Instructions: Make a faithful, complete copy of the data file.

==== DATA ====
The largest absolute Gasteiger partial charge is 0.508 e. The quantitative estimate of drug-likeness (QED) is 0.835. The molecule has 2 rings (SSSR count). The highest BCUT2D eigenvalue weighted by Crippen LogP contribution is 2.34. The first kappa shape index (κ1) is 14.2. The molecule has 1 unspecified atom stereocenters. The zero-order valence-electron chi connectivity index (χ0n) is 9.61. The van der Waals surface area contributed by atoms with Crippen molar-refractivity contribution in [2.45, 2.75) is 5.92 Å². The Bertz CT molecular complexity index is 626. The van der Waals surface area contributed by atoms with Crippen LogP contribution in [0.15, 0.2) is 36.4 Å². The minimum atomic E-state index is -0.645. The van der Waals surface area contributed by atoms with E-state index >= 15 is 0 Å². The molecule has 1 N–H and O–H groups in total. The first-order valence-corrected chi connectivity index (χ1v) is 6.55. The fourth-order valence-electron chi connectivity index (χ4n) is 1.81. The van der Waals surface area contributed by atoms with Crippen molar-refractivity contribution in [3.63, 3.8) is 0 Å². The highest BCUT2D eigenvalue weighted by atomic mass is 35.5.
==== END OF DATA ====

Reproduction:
The largest absolute Gasteiger partial charge is 0.508 e. The quantitative estimate of drug-likeness (QED) is 0.835. The molecule has 2 rings (SSSR count). The highest BCUT2D eigenvalue weighted by Crippen LogP contribution is 2.34. The first kappa shape index (κ1) is 14.2. The molecule has 1 unspecified atom stereocenters. The zero-order valence-electron chi connectivity index (χ0n) is 9.61. The van der Waals surface area contributed by atoms with Crippen molar-refractivity contribution in [2.45, 2.75) is 5.92 Å². The Bertz CT molecular complexity index is 626. The van der Waals surface area contributed by atoms with Crippen LogP contribution in [0.15, 0.2) is 36.4 Å². The minimum atomic E-state index is -0.645. The van der Waals surface area contributed by atoms with E-state index >= 15 is 0 Å². The molecule has 1 N–H and O–H groups in total. The first-order valence-corrected chi connectivity index (χ1v) is 6.55. The fourth-order valence-electron chi connectivity index (χ4n) is 1.81. The van der Waals surface area contributed by atoms with Crippen molar-refractivity contribution in [3.63, 3.8) is 0 Å². The highest BCUT2D eigenvalue weighted by atomic mass is 35.5.